How do a lawyer, engineer, journalist, social thinker and former MP communicate, let alone agree or disagree with the ideas and ideals contained in such a noble document as the Constitution of Bhutan? The answer we have arrived at is through the idea of ââa BNB Constitutional Equation. In other words, using the subjects of Science, Technology, Engineering and Mathematics (STEM) in our everyday language, as His Majesty the King ordered during the speech of the 113th National Day on Education Reform.
At the Institute of Happiness (IOH), a Thimphu-based think tank and policy research institute, we have thought hard and deeply. And during many interactions with other Bhutanese, we realized that people seemed more in search of a real purpose in life than happiness. In the current context, their singular aim seemed to be to answer the nation’s call in the wake of the Royal Kachos.
The Royal Kasho on education reform commands us to lead our generation to rethink and radically transform our education system by anticipating the developments of a rapidly changing world by restructuring the way we run our bureaucracy and the public service for a transition towards a system based on knowledge and technology. economy driven. In this âWe need to integrate STEM subjects into their (and our) everyday language. “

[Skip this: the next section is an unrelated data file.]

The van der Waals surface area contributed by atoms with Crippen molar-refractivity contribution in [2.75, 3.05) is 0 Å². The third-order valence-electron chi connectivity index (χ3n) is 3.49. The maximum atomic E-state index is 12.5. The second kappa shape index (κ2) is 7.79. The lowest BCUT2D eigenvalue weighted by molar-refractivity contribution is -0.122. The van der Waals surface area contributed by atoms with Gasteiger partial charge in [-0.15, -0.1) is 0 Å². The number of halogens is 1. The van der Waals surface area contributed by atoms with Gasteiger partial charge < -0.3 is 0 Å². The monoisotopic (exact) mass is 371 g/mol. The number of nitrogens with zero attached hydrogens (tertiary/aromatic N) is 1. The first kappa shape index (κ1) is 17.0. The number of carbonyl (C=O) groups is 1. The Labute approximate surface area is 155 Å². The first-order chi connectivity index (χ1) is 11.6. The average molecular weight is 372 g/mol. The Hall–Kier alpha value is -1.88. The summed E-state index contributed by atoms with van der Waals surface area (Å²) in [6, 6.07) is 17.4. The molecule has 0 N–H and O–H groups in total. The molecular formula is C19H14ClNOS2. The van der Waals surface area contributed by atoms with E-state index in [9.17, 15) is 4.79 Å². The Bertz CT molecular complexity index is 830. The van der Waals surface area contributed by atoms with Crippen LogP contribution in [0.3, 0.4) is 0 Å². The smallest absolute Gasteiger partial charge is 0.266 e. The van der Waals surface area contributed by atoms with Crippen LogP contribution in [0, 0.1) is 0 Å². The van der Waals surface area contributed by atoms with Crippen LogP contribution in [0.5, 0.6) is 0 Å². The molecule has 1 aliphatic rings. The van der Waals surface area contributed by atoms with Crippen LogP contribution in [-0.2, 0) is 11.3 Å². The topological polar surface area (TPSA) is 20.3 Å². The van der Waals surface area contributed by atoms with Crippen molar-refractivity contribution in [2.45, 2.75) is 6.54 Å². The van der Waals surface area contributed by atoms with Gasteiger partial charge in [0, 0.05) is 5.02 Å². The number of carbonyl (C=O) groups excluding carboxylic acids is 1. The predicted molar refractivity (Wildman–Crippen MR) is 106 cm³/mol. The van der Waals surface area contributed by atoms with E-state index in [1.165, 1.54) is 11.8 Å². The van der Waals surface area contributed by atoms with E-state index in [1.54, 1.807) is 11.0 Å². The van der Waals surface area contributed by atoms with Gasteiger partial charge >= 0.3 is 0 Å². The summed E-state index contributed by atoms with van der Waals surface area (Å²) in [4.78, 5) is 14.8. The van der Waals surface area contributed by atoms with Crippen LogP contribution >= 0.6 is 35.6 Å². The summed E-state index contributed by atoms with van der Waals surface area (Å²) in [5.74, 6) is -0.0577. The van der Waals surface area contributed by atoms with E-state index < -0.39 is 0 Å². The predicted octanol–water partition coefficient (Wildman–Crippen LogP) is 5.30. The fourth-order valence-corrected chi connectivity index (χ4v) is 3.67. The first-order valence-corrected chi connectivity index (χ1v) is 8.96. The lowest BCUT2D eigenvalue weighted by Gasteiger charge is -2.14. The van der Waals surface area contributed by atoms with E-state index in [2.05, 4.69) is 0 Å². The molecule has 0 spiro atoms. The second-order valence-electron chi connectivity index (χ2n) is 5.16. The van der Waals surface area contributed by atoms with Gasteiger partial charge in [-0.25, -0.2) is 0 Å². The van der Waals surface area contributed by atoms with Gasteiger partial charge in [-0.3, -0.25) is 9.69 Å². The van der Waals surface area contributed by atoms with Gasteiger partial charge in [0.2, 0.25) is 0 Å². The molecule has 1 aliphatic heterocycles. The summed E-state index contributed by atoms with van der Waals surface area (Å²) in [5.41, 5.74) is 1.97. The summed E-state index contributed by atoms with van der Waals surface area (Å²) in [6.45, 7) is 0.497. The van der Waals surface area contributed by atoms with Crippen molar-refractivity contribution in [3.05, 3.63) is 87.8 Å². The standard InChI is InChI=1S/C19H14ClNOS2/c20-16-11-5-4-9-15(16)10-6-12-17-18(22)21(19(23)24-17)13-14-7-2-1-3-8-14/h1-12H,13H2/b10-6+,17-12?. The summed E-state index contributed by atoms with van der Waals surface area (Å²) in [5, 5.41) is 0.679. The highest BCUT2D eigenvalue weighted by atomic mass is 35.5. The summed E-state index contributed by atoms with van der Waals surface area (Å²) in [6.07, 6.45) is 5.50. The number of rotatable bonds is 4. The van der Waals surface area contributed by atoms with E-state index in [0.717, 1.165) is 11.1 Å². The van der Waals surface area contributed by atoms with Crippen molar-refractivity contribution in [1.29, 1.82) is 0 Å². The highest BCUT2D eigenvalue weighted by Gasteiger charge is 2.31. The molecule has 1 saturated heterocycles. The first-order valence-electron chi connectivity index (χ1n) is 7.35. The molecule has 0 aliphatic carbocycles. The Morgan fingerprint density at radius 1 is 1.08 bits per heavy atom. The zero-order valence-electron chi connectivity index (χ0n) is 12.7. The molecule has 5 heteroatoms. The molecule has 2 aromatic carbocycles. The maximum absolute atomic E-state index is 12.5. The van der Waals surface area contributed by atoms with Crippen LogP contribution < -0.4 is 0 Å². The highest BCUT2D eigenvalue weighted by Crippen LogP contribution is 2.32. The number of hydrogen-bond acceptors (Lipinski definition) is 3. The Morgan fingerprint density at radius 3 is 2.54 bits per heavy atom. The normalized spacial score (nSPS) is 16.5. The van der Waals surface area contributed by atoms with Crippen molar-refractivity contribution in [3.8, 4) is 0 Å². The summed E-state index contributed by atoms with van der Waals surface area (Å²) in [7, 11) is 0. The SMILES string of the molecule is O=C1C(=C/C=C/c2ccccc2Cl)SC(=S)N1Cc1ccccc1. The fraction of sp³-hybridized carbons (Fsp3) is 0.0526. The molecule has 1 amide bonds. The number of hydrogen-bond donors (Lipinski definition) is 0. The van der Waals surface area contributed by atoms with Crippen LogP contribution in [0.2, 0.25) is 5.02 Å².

With only human resources as the main national asset, the best way to prepare ourselves to fit in and excel in the digitally driven future is to master STEM and therefore think and speak the STEM language. It’s also because the STEM language is so precise and accurate that it is perhaps more effective than any other language in the world. Being specific in our speech not only makes us extremely effective and efficient communicators, but also allows us to identify and break down complex social and cultural constructs and challenges into concrete and useful ideas applicable to our day-to-day lives.